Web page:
researchtool

Technology offers a huge opportunity for schools to personalize learning for each student, but there is limited high-quality evidence to show which products are effective. And, even when product developers provide evidence, school leaders often lack the time or research expertise to analyze study results and determine whether the evidence is strong enough to support a purchasing decision.

To help district leaders quickly evaluate the evidence developers provide, we teamed up with colleagues at the Johns Hopkins University Center for Research and Reform in Education to create a tool to analyze product evaluation studies.

The tool includes 12 multiple-choice questions on the relevance, source, and design of a product evaluation study. The final score can help district leaders decide whether to run a pilot in their own schools, or if they can move on to consider other aspects of a technology purchase, such as cost, fit with current IT system, and required professional development. If a pilot is needed, leaders can check out Digital Promise’s tips to guide the pilot process, and a report on how districts across the country run technology pilots.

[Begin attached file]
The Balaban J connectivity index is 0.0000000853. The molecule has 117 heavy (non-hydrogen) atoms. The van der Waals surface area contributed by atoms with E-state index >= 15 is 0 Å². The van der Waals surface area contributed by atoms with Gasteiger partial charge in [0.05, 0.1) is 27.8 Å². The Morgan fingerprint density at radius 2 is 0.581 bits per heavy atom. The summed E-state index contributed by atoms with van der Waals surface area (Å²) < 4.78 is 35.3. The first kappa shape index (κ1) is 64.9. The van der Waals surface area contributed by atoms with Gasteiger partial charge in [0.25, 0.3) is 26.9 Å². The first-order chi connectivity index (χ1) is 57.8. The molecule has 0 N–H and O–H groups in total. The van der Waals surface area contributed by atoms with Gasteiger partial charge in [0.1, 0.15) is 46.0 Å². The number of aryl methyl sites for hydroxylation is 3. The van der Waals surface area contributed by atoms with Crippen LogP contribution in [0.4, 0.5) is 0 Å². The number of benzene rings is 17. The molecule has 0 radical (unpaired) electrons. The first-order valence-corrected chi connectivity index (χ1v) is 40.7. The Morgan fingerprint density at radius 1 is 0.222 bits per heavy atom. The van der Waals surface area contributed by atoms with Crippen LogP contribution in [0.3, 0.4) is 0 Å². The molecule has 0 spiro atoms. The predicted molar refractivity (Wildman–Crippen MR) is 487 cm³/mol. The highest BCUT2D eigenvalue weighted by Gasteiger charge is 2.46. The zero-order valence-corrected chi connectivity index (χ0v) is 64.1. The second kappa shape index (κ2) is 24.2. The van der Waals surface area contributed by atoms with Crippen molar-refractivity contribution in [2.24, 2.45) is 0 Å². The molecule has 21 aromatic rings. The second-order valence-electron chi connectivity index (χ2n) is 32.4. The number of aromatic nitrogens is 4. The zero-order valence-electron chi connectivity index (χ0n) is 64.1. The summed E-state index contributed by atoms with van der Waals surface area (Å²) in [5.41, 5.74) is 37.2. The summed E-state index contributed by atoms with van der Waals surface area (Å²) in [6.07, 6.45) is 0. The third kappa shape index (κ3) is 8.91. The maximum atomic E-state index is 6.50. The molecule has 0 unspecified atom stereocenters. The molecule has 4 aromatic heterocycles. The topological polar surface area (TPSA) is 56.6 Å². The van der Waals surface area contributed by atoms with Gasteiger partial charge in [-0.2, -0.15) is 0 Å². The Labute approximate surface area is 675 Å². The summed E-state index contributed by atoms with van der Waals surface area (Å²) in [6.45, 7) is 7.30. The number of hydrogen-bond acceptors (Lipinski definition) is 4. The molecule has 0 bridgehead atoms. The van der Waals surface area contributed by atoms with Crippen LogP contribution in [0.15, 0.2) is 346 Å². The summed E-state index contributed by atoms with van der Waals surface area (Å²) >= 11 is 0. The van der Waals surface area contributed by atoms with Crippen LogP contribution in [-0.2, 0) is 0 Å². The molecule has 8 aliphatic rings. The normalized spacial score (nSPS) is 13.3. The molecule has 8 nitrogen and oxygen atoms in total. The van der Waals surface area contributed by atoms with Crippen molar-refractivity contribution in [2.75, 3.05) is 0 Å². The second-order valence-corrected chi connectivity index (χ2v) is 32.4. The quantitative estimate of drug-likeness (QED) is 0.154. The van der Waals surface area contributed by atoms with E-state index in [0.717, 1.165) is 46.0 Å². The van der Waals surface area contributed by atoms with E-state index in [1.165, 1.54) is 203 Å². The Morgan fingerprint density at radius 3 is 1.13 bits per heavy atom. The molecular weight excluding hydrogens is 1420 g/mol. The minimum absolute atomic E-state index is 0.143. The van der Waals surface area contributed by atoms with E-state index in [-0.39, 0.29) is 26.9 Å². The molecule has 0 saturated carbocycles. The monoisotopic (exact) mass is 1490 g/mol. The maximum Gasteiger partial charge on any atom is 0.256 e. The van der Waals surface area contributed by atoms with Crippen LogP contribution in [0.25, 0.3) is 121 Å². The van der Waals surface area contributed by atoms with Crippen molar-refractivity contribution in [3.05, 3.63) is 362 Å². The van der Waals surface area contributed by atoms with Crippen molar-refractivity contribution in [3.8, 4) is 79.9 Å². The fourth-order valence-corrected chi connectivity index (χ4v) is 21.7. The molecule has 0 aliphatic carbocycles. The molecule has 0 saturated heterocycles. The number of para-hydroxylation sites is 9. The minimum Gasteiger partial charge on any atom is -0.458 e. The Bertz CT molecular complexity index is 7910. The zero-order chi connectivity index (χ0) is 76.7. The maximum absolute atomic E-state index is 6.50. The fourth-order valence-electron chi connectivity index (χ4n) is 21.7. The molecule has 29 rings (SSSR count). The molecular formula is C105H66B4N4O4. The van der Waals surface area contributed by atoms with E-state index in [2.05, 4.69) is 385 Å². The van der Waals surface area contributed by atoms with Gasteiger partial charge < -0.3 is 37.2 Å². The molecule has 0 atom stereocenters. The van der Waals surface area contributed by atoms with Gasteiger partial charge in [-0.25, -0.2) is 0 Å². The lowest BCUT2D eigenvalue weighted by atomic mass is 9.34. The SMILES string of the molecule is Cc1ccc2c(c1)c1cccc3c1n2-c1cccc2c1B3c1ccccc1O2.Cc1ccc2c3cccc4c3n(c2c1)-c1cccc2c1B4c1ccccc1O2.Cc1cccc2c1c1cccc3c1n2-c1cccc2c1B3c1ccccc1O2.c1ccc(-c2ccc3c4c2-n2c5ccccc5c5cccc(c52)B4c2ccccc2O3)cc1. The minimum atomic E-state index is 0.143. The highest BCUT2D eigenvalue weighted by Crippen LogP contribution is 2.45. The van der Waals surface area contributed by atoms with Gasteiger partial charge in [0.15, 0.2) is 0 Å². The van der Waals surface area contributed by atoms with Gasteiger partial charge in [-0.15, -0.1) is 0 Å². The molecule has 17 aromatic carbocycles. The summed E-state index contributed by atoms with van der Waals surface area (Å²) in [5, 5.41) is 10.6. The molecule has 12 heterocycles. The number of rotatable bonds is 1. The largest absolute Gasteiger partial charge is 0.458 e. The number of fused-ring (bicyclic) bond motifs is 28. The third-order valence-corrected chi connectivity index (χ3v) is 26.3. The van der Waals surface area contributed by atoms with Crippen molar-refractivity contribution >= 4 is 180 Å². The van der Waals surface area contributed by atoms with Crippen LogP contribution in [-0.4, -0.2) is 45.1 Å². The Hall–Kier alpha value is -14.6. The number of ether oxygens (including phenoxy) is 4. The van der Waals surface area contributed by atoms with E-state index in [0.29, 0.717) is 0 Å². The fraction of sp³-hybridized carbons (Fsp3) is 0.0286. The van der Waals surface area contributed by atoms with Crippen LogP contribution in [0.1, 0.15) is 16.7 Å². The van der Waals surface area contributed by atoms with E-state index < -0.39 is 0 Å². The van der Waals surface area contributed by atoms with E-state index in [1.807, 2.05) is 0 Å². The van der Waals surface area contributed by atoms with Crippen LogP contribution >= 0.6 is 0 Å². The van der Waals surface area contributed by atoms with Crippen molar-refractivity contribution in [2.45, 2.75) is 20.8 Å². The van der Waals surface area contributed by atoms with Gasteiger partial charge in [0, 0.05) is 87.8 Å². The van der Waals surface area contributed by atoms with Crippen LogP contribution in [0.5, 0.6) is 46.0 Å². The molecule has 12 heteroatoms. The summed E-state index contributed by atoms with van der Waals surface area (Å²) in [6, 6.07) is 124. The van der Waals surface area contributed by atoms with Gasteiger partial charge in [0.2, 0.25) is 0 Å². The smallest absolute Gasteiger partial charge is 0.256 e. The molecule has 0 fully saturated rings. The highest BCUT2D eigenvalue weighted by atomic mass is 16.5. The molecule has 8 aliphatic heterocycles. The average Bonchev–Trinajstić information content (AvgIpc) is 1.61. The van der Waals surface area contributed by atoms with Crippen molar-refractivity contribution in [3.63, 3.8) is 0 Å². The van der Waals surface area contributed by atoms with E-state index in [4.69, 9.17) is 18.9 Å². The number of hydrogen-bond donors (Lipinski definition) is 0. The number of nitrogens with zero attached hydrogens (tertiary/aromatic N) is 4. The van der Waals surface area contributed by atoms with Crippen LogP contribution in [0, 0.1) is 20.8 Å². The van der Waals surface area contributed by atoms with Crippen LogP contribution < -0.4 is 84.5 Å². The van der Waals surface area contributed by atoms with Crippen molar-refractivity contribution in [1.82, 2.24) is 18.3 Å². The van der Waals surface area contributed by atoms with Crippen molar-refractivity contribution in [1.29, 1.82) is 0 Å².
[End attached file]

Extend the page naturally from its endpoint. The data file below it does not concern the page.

We hope this tool will help leaders be more confident that products they select will meet district goals. It complements efforts to support developers in building stronger evidence of their products’ effectiveness, such as the U.S. Department of Education’s Ed Tech Developers’ Guide, and Digital Promise’s Using Research in Ed Tech guide.

By strengthening both sides of the market, we can do a better job getting high-quality products into the hands of the students and teachers who need them.


About Aubrey Francisco

Aubrey is the Director of Research at Digital Promise. You can follow her on Twitter at @aubreyfrancisco.

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